Ana taught me that protruding bones and the leanest of lean limbs were a symbol of my strength, my determination, my achievement.  It was a way to show the world that I was stronger than they were.  They were weak for giving in and feeding themselves.

The thing is, whilst I know that I am feeding and repairing my body, Ana’s words still linger in my mind.

How odd it is that I look at other women of all shapes and sizes and praise them.  I see their shapeliness not as indicative of greed or indulgence but of their pride in themselves.  I see it as representative of them being happy and content, I imagine them laughing freely with their friends over cocktails and nibbles; enjoying wonderful meals out with their partners.

Yet, when I look at my changing body I don’t see it as representative of any of those things.  Perhaps it’s partly because the weight gain has been caused not through happy social times but by bloody hard work.  Eating three times a day even though my dietician wants me to eat 6 times a day!

I’m a bundle of contradictions.  I want to be proud of the skin and the body I’m in again, like I used to be.  I want to really wear my clothes, not have them wear me.   Yet, despite wanting this so much, I’m not comfortable with the real life transformation that is visibly happening.

But, I will take the words of my dietician forward with me.

She used the example of a newborn baby, whose flesh and limbs are so soft and almost pliable.  The tissue making up those limbs has never been used, it has never borne weight.  Compare that newborn tissue with that of a toddler whose body is growing, learning to walk and carry its weight; that toddler tissue is firmer and grows into lean muscle.

In starvation mode my body had started to consume its muscle mass.  Now that I’m feeding it again, its stores are building.  Those stores aren’t lean muscle….yet.  They will change though.  The more I fuel my body, the stronger I get, the more my muscles will form underneath the soft tissue and I’ll regain my shape.

I had never ever thought of my body in those terms.  What terrible, terrible harm I inflicted on myself.  I caused my own body to turn on itself.

This truly is an existentialist journey of transformation, not only internally but externally.  I’m nowhere near the end; in fact, I suppose, there isn’t an end.  I may think that I’m well, fit and healthy, but I still have some distance to go before this butterfly breaks from her chrysalis.

Finding My Voice

Published 12 October, 2012 by ladyem83

Depression, my ‘black dog’ is a mysterious, unfathomable, organic creature.  It’s a shape-shifter.  From day to day, even moment to moment it changes its form and alters my state of mind.  It pulls my strings and plays with me.  It makes me feel hopeless and numb, then it allows me to feel empowered and elated.  Then it seemingly leaves me feeling flat.  What it doesn’t let me feel, however, is me.  

So, instead, I have learnt to become grateful for the days when I feel flat.  I hate the dark days, and the moments or days filled with elation are deceptively high; I don’t trust them.

Monday was flat.  Tuesday was dark. Wednesday was brighter. Thursday was a little brighter still and, today, there’s a glimmer of me.  I felt her yesterday evening.   I’d been occupying myself all afternoon trying to resist the pull of my gremlin’s voice. I was swinging from the flat baseline to feelings of empowerment and back again.  A voice told me that I could manage my gremlin, I could play with him but be strong enough not to give in to him totally.

But, then something told me otherwise.  That something was me. My black dog and my gremlin were colluding with each other.  They have become master ventriloquists and their voices are frighteningly convincing; they sound like me but their message is dangerous.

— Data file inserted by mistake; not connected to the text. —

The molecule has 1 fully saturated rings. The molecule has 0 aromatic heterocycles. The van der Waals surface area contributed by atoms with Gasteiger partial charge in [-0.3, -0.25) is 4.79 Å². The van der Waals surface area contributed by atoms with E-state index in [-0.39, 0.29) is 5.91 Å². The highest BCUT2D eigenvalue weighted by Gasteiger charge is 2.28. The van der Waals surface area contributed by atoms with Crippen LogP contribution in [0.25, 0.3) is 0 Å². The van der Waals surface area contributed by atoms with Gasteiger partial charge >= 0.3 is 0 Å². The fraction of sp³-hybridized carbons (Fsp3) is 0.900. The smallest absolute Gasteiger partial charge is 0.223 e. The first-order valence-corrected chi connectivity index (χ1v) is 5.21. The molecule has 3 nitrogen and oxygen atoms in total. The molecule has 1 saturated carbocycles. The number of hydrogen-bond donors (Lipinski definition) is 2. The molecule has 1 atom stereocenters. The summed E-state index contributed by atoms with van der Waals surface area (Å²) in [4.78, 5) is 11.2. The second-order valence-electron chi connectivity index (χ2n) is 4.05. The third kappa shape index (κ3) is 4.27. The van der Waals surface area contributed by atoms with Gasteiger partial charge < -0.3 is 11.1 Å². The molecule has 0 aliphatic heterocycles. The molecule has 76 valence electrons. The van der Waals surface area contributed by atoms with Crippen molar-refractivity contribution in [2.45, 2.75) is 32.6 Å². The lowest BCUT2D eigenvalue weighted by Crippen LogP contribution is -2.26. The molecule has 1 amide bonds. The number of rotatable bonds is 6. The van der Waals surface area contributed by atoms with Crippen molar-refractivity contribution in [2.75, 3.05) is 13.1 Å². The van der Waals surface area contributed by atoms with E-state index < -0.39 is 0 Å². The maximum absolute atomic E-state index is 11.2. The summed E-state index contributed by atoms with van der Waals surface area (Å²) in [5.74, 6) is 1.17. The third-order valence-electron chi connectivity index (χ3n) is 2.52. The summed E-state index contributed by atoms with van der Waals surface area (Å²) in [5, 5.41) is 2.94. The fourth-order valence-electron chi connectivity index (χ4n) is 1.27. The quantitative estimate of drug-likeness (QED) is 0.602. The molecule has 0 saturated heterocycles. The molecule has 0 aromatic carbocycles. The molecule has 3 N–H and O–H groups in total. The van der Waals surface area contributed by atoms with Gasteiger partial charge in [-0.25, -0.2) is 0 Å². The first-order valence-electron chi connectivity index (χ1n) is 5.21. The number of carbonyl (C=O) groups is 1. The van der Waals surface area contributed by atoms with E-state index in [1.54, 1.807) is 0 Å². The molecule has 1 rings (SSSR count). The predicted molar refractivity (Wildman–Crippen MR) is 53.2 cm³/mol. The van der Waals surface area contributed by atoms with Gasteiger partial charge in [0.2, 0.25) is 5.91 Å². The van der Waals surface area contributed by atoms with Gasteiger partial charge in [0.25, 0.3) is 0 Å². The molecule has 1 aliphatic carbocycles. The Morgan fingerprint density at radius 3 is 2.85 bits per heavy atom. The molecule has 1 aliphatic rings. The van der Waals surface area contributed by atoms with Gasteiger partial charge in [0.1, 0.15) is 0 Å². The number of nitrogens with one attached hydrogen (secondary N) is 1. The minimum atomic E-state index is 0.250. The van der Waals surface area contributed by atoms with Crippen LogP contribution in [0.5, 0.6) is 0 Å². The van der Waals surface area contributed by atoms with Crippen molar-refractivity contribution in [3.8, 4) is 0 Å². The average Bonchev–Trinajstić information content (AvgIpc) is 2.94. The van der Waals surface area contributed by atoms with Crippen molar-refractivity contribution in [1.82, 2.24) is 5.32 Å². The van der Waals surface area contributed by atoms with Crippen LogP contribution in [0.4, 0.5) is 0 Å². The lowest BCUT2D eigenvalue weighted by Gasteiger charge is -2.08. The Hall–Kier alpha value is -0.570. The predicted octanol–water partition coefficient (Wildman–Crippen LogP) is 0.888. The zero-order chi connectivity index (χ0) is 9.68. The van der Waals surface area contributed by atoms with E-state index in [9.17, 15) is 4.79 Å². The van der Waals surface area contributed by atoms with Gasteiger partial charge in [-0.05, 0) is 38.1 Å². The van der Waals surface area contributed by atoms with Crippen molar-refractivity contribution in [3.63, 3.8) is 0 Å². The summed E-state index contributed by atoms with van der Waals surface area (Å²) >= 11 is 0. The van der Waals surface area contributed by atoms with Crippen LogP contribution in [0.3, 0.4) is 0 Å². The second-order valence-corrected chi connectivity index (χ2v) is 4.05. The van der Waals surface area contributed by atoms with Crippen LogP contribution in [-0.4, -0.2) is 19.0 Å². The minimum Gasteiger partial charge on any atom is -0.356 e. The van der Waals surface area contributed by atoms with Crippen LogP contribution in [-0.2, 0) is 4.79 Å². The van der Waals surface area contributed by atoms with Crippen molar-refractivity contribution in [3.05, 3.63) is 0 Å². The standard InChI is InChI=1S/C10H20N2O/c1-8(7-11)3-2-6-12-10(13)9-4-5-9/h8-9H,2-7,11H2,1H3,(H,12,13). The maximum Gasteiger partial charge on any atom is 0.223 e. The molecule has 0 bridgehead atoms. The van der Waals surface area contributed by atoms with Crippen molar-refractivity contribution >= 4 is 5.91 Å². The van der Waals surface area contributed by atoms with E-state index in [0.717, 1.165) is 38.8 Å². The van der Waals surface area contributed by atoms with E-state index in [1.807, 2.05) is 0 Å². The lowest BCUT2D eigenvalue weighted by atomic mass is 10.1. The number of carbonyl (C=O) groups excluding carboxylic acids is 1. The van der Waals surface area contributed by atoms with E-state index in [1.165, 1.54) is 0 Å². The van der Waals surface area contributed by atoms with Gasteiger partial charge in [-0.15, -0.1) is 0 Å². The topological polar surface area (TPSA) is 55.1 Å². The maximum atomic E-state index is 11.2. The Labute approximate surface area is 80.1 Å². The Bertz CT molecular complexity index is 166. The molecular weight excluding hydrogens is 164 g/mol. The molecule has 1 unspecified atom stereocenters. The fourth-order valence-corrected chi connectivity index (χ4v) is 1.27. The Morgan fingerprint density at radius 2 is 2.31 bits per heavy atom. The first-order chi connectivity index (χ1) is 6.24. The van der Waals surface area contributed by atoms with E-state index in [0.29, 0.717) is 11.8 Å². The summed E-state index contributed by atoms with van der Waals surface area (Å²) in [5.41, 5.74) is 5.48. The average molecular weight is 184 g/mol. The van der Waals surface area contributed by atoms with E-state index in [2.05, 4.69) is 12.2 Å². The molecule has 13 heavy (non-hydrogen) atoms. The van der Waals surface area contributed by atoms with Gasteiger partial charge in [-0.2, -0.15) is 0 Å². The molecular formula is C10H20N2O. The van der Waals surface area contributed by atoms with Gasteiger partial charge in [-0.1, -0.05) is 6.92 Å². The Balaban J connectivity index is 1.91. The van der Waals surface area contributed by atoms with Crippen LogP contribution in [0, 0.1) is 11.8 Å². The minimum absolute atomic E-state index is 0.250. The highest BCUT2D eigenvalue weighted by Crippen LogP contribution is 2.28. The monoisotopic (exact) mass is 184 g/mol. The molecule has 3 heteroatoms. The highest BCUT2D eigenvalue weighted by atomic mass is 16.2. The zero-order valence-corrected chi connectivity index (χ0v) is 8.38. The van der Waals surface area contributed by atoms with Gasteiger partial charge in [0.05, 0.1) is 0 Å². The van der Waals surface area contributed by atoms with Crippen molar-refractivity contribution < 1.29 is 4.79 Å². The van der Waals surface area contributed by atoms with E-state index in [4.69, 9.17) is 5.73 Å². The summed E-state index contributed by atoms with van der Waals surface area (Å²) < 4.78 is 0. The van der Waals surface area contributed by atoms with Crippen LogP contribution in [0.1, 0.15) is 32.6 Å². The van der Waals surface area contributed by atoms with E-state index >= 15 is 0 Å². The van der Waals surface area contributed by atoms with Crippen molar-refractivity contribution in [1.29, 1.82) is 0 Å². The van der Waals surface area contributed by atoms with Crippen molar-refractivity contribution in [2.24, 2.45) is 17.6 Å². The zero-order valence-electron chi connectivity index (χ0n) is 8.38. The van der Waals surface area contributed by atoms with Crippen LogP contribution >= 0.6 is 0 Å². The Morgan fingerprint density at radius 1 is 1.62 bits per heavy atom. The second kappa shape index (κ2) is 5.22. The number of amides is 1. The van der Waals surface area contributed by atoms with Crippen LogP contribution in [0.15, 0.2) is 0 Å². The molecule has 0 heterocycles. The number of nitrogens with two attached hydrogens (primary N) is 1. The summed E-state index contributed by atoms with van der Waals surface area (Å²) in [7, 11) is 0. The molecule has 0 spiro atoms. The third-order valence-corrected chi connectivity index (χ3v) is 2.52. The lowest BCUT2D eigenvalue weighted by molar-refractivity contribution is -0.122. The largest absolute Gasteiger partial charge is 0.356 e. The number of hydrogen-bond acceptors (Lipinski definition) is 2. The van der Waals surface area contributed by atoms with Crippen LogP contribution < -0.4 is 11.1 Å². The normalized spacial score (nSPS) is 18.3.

So, I sat still.  I continued to read my book (and re-read the pages and passages where my mind had wondered for the umpteenth time as it tuned into my gremlin’s voice).

Mum arrived home late and I told her the way I’d been feeling the last couple of days.  I like being honest with her. Even now, I expect her to be disappointed with me and somewhat ashamed of me because, essentially, I am; or at least I’m ashamed of the characteristics  that my black dog and my gremlin play out in me .  Mum never, ever judges me.  She listens and acknowledges.  She points out the possible pathways to further improvement and she commends the steps and/or the truths I’ve discovered so far.  She gives strength to my emerging voice.

I spend all day on my own with my thoughts, my black dog’s thoughts and my gremlin’s thoughts.  By the end of the day when Mum arrives home I’m exhausted from all the mental to-ing and fro-ing.  So, everyday (more or less) for the last 10 months I’ve looked forward to the evening when I would numb them all into submission.  It has been bliss.  I would feel the wave wash over me and the voices would be silenced.  What was left was banal and I gave in to its calming, wonderful simplicity.

But, I’d wake feeling guilty.  I’d wake knowing that all I’d done was temporarily gag the mouths of my black dog, my gremlin and, most worryingly, myself.  The numbness wasn’t selective and I favoured drowning out all the voices.

I realised that the longer I continued with this destructive practice, the weaker my voice would get.  I was worried that I would start to forget it.

Something had to change.

So, for the last two days I have heard and cowered from the growls and vicious barks of my black dog.  I have wrestled with the devilishly teasing, tempting, coercing voice of my gremlin.  I have not handed myself over to them, however (despite wanting to at times).  They have been noisily occupying my mind so I have gone for walks, I have even gone for a run (!). I have cleaned, I have read.  I have even just sat and listened to their raucous chatter .

Today, they are still there; I know they are.  This evening will be a test for me.  I will write about it this afternoon, or later.  However, the fact that for the last two days I haven’t played ball with them makes me start to believe that I don’t have to.  I have the strength to say no, I don’t want to play the game and nothing truly bad will come from that.